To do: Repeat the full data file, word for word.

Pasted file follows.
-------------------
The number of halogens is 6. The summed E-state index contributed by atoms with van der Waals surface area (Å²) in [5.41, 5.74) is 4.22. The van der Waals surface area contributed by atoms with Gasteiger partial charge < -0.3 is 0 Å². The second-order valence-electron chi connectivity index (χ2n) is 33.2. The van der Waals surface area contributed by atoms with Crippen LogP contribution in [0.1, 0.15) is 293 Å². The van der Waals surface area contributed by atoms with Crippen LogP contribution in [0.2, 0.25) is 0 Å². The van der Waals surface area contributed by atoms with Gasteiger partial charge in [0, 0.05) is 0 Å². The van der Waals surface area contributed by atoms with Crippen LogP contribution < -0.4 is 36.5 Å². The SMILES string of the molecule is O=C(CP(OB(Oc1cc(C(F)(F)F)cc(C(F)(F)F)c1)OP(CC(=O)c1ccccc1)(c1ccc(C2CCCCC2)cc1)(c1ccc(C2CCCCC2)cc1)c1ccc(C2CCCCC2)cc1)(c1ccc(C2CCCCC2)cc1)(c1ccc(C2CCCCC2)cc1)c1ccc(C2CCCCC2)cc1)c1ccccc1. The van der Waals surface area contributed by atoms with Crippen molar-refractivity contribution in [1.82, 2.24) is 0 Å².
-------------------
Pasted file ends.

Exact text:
The number of halogens is 6. The summed E-state index contributed by atoms with van der Waals surface area (Å²) in [5.41, 5.74) is 4.22. The van der Waals surface area contributed by atoms with Gasteiger partial charge < -0.3 is 0 Å². The second-order valence-electron chi connectivity index (χ2n) is 33.2. The van der Waals surface area contributed by atoms with Crippen LogP contribution in [0.1, 0.15) is 293 Å². The van der Waals surface area contributed by atoms with Crippen LogP contribution in [0.2, 0.25) is 0 Å². The van der Waals surface area contributed by atoms with Gasteiger partial charge in [0, 0.05) is 0 Å². The van der Waals surface area contributed by atoms with Crippen LogP contribution < -0.4 is 36.5 Å². The SMILES string of the molecule is O=C(CP(OB(Oc1cc(C(F)(F)F)cc(C(F)(F)F)c1)OP(CC(=O)c1ccccc1)(c1ccc(C2CCCCC2)cc1)(c1ccc(C2CCCCC2)cc1)c1ccc(C2CCCCC2)cc1)(c1ccc(C2CCCCC2)cc1)(c1ccc(C2CCCCC2)cc1)c1ccc(C2CCCCC2)cc1)c1ccccc1. The van der Waals surface area contributed by atoms with Crippen molar-refractivity contribution in [1.82, 2.24) is 0 Å².